The former Mohawk Tannery site, also called Granite State Leathers, encompasses approximately 30 acres on the Nashua River in Nashua. The tannery operation occupied about 15 of the 30 acres and produced tanned hides for leather between 1924 and 1984. It has been inactive since then, and the adjacent residential community has expanded in the vicinity of the site.
While in operation, the tannery generated both alkaline and acid waste streams from its hide preparation and the tanning processes. Little is known about the tannery waste treatment and management practices prior to the 1960s. From the 1960s until the completion of an on-site treatment facility in 1981, the acid waste stream passed through a series of five settling basins and was then discharged to the Nashua River via an open channel. The alkaline waste stream was conveyed to a screen building for removal of solids, and then to two impoundment lagoons, located within the river’s 100-year floodplain, for long-term sedimentation. After settling, the liquid fraction of the alkaline waste stream was discharged directly to the Nashua River, and sludge was periodically dredged from the lagoons and disposed of on-site in several unlined landfills.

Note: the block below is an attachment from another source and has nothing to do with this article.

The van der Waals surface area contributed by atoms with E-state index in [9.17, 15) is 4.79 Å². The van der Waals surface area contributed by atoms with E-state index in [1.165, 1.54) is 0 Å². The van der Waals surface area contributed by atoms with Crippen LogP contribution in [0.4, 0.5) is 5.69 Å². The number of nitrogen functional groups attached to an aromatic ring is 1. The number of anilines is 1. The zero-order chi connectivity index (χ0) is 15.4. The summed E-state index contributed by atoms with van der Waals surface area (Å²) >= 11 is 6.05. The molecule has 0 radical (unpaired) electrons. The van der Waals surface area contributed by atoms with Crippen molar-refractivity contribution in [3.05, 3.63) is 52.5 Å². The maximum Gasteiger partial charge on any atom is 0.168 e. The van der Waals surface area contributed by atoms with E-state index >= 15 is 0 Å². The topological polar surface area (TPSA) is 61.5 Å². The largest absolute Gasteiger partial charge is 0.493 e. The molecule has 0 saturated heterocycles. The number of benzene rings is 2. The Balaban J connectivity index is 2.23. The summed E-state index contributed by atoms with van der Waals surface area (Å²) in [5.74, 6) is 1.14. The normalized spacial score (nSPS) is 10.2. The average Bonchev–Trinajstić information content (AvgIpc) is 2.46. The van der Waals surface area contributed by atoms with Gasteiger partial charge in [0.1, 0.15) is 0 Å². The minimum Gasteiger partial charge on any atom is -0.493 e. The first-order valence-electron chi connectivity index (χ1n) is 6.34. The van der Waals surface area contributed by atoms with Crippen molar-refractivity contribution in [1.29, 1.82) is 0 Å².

The estimated 60,000 cubic yards of sludge that remain in the lagoons and unlined landfills are a continuing potential threat to groundwater and the Nashua River. None of the disposal areas were designed, constructed, or maintained in accordance modern standards, and there are concerns about migration of dissolved contaminants and the possibility of a catastrophic washout during a flood. The site was proposed for the National Priorities List (NPL) on the basis of these past disposal practices. The site has not been added to the NPL.
US Environmental Protection Agency completed a time-critical removal of 55 drums of hazardous materials and asbestos-containing material from the former tannery building in January 2001. An engineering evaluation/cost analysis (EE/CA) was completed in July 2002, and a remedial investigation was completed in June 2005. These studies provided a basis for the development and evaluation of potential cleanup options.
The New Hampshire Department of Environmental Services, the EPA, and the city of Nashua continue to review options for this site. During 2009 the EPA conducted pilot tests to determine whether the site can be stabilized in place using a solidification stabilization process. Such an approach would be less expansive than excavating and hauling the material to a suitable disposal site, while still allowing the site to be suitable for some types of reuse. The results of the study were mostly positive.